NEPAD/IGAD Regional Conference on Agricultural Successes in the Greater Horn of Africa

Date: 
November 22, 2004 - November 25, 2004
Location: 

Nairobi, Kenya

Findings of the NEPAD/IGAD Regional Conference on Agricultural Successes in the Greater Horn of Africa

Significant poverty reduction will not be possible in the Greater Horn of Africa without rapid agricultural growth. Only improved agricultural productivity can simultaneously improve welfare among the three-fourths of the population who work primarily in agriculture as well as the urban poor, who spend over 60% of their budget on food staples.

Regrettably, past performance has proven inadequate. Sub-Saharan Africa remains the only region of the developing world where per capita agricultural production has fallen over the past forty years. In spite of good progress in selected countries, such as Uganda, the Greater Horn as a region has underperformed the rest of sub-Saharan Africa. Roughly 40% remain chronically hungry, even in good years, making it one of the poorest regions of Africa. The region remains chronically dependent on food aid as well as the only region in Africa where child malnutrition has increased over the past two decades. Clearly, the region must do better in the future than it has in the past.

For this reason, the African Heads of State and Government, through the Maputo Declaration in July 2003, have made agriculture a top priority and committed to increasing budget allocations to 10% of total outlays within five years.

Sluggish aggregate performance in the Greater Horn, however, masks a rich historical record of substantial agricultural successes. Though these episodic and scattered booms have proven insufficient to sustain aggregate per capita growth in agriculture, they do prove informative in pointing to promising areas for effective intervention in the future.

Having reviewed evidence on a series of successful efforts, in the region and without, this conference has identified a number of promising opportunities for accelerating agricultural growth in the region. These fall into four major categories:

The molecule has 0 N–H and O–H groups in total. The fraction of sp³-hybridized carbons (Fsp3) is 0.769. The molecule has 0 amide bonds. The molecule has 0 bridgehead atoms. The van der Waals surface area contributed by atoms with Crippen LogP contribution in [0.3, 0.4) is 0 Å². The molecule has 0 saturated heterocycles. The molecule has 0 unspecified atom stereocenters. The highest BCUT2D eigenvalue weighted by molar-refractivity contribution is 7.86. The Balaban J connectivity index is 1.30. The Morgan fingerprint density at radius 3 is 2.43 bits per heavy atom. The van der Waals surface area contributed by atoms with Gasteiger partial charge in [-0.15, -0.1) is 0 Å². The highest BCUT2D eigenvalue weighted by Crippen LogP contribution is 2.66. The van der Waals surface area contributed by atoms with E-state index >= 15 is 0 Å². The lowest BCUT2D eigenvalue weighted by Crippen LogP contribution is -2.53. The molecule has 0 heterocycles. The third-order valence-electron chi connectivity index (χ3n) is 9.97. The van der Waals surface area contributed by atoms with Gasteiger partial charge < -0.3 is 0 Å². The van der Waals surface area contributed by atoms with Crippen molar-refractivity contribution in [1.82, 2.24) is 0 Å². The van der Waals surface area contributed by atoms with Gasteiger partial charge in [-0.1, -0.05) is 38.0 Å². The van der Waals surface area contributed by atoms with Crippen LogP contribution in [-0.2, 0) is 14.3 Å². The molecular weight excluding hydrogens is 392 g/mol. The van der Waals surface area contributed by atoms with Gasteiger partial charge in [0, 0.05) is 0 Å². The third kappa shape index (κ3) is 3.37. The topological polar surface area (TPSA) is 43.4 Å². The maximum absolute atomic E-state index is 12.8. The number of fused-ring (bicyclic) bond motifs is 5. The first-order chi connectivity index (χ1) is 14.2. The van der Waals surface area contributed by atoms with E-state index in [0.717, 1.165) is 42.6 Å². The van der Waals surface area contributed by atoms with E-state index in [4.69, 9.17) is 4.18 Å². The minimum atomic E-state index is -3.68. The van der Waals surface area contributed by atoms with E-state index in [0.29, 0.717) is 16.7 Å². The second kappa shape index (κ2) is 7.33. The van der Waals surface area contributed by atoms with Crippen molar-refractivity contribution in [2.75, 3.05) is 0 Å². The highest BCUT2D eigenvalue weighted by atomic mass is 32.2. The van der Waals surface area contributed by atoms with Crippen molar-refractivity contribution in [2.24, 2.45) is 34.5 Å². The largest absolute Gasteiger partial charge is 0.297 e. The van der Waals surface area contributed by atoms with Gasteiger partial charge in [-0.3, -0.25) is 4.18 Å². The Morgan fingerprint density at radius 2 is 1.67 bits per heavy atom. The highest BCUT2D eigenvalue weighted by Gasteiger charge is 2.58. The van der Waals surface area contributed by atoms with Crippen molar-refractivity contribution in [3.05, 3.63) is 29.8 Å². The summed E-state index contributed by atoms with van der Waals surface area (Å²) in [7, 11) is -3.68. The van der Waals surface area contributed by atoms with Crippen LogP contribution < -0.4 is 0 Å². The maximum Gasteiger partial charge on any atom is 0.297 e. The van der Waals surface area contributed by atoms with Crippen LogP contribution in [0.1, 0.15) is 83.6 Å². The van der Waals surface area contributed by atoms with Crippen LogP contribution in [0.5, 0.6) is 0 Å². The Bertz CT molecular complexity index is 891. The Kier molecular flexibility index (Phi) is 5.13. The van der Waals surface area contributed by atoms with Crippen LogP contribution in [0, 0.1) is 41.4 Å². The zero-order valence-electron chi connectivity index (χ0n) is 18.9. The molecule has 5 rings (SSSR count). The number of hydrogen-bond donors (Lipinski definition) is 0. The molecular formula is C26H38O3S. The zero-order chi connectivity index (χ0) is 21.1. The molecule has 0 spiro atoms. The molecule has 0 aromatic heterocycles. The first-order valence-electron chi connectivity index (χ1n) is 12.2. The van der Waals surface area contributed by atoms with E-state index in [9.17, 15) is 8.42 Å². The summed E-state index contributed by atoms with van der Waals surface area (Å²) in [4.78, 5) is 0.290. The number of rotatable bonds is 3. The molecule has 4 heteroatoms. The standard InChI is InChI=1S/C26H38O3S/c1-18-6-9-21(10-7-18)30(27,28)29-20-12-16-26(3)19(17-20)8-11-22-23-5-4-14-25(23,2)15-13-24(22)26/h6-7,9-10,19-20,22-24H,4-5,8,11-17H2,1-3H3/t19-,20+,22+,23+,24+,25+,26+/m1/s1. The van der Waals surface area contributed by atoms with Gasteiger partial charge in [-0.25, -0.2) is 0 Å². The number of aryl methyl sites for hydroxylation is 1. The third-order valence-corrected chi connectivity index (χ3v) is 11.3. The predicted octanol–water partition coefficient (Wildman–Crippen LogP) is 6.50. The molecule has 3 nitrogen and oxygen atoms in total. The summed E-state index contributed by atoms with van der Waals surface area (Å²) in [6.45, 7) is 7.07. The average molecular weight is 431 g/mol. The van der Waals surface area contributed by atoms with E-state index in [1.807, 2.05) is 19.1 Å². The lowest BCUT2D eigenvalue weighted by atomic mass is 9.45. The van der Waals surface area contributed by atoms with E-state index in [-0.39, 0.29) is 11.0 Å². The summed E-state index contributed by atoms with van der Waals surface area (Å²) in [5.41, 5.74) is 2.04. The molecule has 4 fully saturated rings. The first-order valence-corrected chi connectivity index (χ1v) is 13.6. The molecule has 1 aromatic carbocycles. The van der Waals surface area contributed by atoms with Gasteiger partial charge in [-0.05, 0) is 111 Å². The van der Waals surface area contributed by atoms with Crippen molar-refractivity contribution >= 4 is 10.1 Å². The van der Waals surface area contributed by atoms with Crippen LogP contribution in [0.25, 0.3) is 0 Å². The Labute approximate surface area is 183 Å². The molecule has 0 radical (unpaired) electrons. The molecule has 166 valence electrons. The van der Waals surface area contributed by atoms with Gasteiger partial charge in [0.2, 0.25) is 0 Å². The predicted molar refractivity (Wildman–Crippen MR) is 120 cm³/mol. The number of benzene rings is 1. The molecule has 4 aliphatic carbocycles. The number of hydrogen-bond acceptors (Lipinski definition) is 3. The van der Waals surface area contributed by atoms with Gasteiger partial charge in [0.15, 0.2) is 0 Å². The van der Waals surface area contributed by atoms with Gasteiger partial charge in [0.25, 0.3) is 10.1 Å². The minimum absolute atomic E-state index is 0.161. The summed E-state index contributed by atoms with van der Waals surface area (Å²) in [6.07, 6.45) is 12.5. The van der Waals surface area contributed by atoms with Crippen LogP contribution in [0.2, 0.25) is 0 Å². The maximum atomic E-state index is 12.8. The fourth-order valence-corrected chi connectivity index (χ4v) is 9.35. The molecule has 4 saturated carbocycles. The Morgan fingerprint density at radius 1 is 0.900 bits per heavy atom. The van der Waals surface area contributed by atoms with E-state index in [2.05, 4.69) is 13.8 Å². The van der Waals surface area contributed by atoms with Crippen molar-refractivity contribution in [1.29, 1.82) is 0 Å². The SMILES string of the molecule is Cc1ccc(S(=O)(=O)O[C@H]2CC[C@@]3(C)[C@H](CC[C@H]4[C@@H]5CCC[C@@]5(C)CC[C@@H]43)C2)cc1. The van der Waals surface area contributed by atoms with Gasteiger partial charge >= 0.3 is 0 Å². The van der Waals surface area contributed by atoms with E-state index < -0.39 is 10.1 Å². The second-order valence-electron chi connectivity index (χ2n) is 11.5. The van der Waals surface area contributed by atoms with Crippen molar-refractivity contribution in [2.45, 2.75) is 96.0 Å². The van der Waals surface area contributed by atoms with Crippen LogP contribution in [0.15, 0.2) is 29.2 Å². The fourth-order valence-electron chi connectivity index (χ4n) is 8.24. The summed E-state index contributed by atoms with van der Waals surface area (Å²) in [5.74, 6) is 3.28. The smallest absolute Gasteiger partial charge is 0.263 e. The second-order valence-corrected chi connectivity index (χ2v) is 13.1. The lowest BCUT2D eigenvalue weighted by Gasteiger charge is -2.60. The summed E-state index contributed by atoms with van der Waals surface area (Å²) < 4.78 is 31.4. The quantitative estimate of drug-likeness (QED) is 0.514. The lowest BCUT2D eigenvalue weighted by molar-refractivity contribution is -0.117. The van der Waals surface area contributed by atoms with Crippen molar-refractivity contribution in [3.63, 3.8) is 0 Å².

Improving regional trade

  • harmonize trade regulations (export – import bans, safety standards, customs procedures, grades)
    responsible key actors: COMESA, EACNEPAD
  • improve cross border infrastructure;
    key actors: IGAD, EAC, COMESANEPAD
  • agricultural market information system

Commodity successes

  • invest in horticulture for domestic, regional and export
  • request delay in implementing EUREP-GAP regulations
    key actors: NEPAD
  • expand high productivity dairy cattle and goats including feed systems
    support regional maize + cassava research

Community bright spots

  • Integrated natural resource management led by communities;
    key actors: ILRI, ICRAF, FAO, ACT, NARS, ASARECAIFAD
  • Network / learning alliance on participatory community development
    key actors: IWMI as coordinator, ACT, NARS, ASARECAICRAF
  • Promote more Bright Spots + link it to the learning alliance; documentation of additional successes
    actors: everybody

Cross-cutting opportunities

  • R&D, linking Research and Extension
    responsible actors: IGAD, NEPAD, IWMI, IFPRI, ASARECAIFAD
  • Tissue culture as a technology
    responsible persons: NEPAD , IGAD, AHarvest
  • Expand low-cost irrigation technology (esp. soil + water conservation technology) in the region
    responsible persons: IGAD, IWMI, ASARECA, ICRAFIFAD
  • Capacity building
  • promote farmer organizations and Public Private Partnership, IFAD
  • governments support and commitment to create a conducive policy environment, redefinition of roles of various stakeholders

We, the participants of this conference, believe these are priority proposals that offer significant opportunities for stimulating agricultural growth in the region. We also recognize that there are other important areas that merit consideration in the future, which are documented in the proceedings of the workshop.

As a group, we remain committed to carrying these and related efforts forward. In order to seek funding and further support for these initiatives, the NEPAD and IGAD Secretariats commit to reporting these findings to the East Africa regional CAADP programming workshop in January 2005 and ensure implementation.

Acronoyms:

ASARECA - Association for Strengthening Agricultural Research in Eastern and Central Africa
CAADP - Comprehensive African Agricultural Development Programme
CTA - Technical Centre for Agricultural and Rural Cooperation
COMESA - Common Market for Eastern and Southern Africa
IFAD - International Fund for Agricultural Development
IFPRI - International Food Policy Research Institute
IGAD - Intergovernmental Authority on Development
InWEnt - Capacity Building International, Germany
IWMI - International Water Management Institute
NEPAD - The New Partnership for Africa’s Development

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